We all know why it exists, but the grade-point average is one of the more destructive elements in American education.
Success is about being passionately good at one or two things, but students who want to get close to that 4.0 have to be prudentially balanced about every subject. In life we want independent thinking and risk-taking, but the GPA system encourages students to be deferential and risk averse, giving their teachers what they want.
Creative people are good at asking new questions, but the GPA rewards those who can answer other people’s questions. The modern economy rewards those who can think in ways computers can’t, but the GPA rewards people who can grind away at mental tasks they find boring. People are happiest when motivated intrinsically, but the GPA is the mother of all extrinsic motivations.
The GPA ethos takes spirited children and pushes them to be hard working but complaisant. The GPA mentality means tremendous emphasis has now been placed on grit, the ability to trudge through long stretches of difficulty. Influenced by this culture, schools across America are busy teaching their students to be gritty and to have “character” – by which they mean skills like self-discipline and resilience that contribute to career success.
Angela Duckworth of the University of Pennsylvania is the researcher most associated with the study and popularization of grit. And yet what I like about her new book, “Grit,” is the way she is pulling us away from the narrow, joyless intonations of that word, and pointing us beyond the way many schools are now teaching it.
Sure, she starts the book by describing grit as persevering through unpleasantness. She describes Beast Barracks, the physical ordeal that first-year West Point cadets have to endure.
She writes about high school students who grind away at homework for hours and athletes capable of practicing in the most arduous way possible.
And yet Duckworth notes that moral purpose also contributes to grit. People who are motivated more by altruism than personal pleasure score higher on grit scales. She also notes that having a hopeful temperament contributes to perseverance.
Most important, she notes that the quality of our longing matters. Gritty people are resilient and hardworking, sure. But they also, she writes, know in a very, very deep way what it is they want.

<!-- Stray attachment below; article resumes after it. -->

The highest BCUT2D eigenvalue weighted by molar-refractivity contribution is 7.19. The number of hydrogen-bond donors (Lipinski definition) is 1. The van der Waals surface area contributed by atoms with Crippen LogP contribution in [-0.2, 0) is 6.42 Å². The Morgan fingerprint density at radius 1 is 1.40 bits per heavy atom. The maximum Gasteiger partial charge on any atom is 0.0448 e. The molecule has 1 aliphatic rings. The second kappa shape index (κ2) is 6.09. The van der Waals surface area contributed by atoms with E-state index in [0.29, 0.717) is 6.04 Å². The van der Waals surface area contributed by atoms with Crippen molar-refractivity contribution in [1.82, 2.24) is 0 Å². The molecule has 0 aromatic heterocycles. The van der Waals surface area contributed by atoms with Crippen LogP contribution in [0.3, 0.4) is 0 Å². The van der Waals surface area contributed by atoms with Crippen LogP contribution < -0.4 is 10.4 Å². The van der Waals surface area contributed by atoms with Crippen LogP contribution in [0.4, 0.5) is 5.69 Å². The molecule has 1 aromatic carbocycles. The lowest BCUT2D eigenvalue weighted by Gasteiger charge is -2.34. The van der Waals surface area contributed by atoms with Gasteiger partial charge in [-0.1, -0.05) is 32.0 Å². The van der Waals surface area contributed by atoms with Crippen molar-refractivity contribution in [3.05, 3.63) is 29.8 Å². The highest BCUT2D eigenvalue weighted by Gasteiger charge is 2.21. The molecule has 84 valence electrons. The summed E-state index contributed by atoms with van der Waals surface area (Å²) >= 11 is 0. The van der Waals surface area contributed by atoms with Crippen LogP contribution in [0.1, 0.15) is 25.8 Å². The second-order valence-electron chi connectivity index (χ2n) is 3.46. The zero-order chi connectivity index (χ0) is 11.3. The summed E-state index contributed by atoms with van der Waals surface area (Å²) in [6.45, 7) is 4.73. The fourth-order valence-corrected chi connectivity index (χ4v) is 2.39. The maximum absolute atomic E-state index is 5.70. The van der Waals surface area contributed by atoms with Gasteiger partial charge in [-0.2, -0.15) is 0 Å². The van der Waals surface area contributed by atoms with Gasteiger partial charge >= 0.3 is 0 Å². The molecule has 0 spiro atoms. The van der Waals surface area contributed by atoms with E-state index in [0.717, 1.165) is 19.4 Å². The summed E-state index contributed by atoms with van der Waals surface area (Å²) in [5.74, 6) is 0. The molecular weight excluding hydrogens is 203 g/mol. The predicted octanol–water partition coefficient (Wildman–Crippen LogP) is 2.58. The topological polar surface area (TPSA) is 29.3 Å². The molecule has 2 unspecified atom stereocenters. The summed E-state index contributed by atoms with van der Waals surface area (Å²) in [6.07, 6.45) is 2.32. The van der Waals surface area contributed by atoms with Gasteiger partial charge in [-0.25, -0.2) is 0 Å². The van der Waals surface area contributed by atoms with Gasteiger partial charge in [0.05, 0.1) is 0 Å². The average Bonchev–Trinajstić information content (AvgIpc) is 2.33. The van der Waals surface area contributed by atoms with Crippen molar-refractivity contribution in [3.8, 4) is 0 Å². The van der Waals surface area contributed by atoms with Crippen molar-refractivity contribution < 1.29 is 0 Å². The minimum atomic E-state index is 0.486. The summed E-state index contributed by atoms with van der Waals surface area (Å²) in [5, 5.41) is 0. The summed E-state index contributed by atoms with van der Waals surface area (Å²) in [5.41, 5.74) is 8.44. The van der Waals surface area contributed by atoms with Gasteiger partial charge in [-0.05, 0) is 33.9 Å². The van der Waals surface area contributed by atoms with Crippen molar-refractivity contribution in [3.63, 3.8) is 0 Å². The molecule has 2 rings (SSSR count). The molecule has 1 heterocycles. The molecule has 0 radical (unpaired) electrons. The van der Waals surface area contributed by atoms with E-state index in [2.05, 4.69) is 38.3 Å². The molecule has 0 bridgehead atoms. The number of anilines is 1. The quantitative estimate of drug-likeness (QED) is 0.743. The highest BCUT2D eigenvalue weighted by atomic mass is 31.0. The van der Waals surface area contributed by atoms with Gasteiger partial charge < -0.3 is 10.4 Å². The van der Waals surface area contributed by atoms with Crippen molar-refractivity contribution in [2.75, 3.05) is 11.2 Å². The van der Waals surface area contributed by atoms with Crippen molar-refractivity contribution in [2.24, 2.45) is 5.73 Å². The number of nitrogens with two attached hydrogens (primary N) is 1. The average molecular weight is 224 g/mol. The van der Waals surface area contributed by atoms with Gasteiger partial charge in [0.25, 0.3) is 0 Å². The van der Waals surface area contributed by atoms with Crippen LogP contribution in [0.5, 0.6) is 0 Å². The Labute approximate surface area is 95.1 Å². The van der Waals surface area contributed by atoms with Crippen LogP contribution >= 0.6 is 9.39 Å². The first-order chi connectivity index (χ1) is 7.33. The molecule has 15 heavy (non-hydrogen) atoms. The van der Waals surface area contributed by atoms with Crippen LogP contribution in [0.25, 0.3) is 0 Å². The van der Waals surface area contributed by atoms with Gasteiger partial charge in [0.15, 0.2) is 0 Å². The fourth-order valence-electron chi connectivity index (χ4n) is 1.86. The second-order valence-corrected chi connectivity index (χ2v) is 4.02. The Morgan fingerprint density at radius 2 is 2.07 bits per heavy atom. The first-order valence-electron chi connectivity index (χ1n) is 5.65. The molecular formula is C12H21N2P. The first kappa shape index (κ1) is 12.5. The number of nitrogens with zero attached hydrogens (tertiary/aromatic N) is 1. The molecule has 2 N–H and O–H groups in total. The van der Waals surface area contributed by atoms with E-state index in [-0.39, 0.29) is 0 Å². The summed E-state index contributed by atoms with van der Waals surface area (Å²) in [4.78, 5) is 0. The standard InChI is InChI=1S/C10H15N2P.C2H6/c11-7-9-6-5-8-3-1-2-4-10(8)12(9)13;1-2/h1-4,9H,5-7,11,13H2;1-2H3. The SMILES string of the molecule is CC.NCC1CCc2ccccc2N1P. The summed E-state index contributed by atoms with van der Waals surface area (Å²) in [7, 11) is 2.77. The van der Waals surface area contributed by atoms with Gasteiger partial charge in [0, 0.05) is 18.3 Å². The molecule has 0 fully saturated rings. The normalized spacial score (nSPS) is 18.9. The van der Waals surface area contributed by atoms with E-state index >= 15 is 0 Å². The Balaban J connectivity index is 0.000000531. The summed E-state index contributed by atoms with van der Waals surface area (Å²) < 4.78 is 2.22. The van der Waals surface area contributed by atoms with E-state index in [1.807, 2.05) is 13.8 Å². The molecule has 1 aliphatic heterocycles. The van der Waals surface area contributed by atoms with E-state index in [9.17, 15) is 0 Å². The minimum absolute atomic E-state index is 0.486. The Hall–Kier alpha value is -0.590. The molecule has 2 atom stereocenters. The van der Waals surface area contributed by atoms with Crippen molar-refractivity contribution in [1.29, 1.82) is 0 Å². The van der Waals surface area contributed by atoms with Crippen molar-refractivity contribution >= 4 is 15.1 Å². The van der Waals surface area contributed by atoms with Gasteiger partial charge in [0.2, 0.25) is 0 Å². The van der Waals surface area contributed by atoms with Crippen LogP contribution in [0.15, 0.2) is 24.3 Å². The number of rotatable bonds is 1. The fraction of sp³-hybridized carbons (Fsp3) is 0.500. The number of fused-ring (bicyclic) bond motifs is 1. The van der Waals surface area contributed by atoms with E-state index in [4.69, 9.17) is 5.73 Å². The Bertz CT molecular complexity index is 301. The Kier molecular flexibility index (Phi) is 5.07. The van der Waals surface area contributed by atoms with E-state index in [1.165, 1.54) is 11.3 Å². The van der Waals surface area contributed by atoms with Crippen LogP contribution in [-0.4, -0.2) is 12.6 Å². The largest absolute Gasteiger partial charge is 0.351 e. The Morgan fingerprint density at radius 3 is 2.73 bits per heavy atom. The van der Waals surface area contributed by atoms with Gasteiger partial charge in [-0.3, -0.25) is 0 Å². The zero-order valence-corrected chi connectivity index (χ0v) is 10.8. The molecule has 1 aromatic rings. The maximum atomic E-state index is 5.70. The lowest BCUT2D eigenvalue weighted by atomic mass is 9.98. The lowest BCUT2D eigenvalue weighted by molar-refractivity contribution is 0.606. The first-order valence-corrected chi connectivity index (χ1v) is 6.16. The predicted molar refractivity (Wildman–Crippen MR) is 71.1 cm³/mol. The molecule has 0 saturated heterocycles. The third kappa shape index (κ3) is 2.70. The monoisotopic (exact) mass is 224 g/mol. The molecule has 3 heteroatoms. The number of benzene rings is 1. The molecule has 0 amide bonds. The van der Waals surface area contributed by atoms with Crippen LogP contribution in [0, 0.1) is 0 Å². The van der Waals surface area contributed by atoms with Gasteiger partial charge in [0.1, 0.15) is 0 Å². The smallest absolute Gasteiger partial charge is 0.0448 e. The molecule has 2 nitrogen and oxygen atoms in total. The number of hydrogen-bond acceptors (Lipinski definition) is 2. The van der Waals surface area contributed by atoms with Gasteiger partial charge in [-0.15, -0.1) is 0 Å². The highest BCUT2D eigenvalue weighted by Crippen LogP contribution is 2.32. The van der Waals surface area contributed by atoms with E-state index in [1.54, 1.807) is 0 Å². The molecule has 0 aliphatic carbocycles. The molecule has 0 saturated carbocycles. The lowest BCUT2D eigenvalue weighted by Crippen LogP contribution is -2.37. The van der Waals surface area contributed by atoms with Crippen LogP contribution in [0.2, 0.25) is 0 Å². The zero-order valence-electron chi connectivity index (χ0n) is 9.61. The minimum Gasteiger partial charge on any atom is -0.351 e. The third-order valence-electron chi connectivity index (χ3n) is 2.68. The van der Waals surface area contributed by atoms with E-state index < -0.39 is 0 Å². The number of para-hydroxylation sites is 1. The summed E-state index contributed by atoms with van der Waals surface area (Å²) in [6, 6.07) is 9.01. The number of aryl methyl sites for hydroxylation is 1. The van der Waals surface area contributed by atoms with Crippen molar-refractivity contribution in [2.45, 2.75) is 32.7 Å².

This is a crucial leap. It leads to a very different set of questions and approaches. How do we help students decide what they want? How do we improve the quality and ardor of their longing?
The GPA mentality is based on the supposition that we are thinking creatures. Young minds have to be taught self-discipline so they can acquire knowledge. That’s partly true, but as James K.A. Smith notes in his own book “You Are What You Love,” human beings are primarily defined by what we desire, not what we know. Our wants are at the core of our identity, the wellspring whence our actions flow.
At the highest level, our lives are directed toward some telos, or vision of the good life. Whether we are aware of it or not, we’re all oriented around some set of goals. As David Foster Wallace put it in his Kenyon commencement address, “In the day-to-day trenches of adult life, there is actually no such thing as atheism. There is no such thing as not worshipping. Everybody worships.” Some worship money, or power or popularity or nursing or art, but everybody’s life is organized around some longing. The heart is both a driving engine and a compass.
I don’t know about you, but I’m really bad at being self-disciplined about things I don’t care about. For me, and I suspect for many, hard work and resilience can only happen when there is a strong desire. Grit is thus downstream from longing. People need a powerful why if they are going to be able to endure any how.
Duckworth herself has a very clear telos. As she defines it, “Use psychological science to help kids thrive.” Throughout her book, you can feel her passion for her field and see how gritty she has been in pursuing her end.
Suppose you were designing a school to help students find their own clear end – as clear as that one. Say you were designing a school to elevate and intensify longings. Wouldn’t you want to provide examples of people who have intense longings? Wouldn’t you want to encourage students to be obsessive about worthy things? Wouldn’t you discuss which loves are higher than others and practices that habituate them toward those desires? Wouldn’t you be all about providing students with new subjects to love?
In such a school you might even de-emphasize the GPA mentality, which puts a tether on passionate interests and substitutes other people’s longings for the student’s own.